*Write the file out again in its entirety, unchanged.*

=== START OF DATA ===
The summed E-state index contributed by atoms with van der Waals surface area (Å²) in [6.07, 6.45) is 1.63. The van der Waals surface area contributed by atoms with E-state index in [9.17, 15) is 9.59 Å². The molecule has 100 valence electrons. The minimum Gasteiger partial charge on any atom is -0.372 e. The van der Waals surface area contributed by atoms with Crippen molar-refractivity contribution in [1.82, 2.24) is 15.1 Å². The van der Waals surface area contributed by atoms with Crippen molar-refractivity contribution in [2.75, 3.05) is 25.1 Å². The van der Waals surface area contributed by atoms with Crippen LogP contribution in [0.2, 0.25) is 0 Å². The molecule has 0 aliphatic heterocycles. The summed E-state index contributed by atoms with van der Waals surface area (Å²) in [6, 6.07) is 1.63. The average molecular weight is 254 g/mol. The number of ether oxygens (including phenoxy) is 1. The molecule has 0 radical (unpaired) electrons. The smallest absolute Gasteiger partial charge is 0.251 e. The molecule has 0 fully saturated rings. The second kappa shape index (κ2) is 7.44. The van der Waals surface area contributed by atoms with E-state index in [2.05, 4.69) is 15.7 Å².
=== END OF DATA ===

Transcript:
The summed E-state index contributed by atoms with van der Waals surface area (Å²) in [6.07, 6.45) is 1.63. The van der Waals surface area contributed by atoms with E-state index in [9.17, 15) is 9.59 Å². The molecule has 100 valence electrons. The minimum Gasteiger partial charge on any atom is -0.372 e. The van der Waals surface area contributed by atoms with Crippen molar-refractivity contribution in [1.82, 2.24) is 15.1 Å². The van der Waals surface area contributed by atoms with Crippen molar-refractivity contribution in [2.75, 3.05) is 25.1 Å². The van der Waals surface area contributed by atoms with Crippen LogP contribution in [0.2, 0.25) is 0 Å². The molecule has 0 aliphatic heterocycles. The summed E-state index contributed by atoms with van der Waals surface area (Å²) in [6, 6.07) is 1.63. The average molecular weight is 254 g/mol. The number of ether oxygens (including phenoxy) is 1. The molecule has 0 radical (unpaired) electrons. The smallest absolute Gasteiger partial charge is 0.251 e. The molecule has 0 fully saturated rings. The second kappa shape index (κ2) is 7.44. The van der Waals surface area contributed by atoms with E-state index in [2.05, 4.69) is 15.7 Å².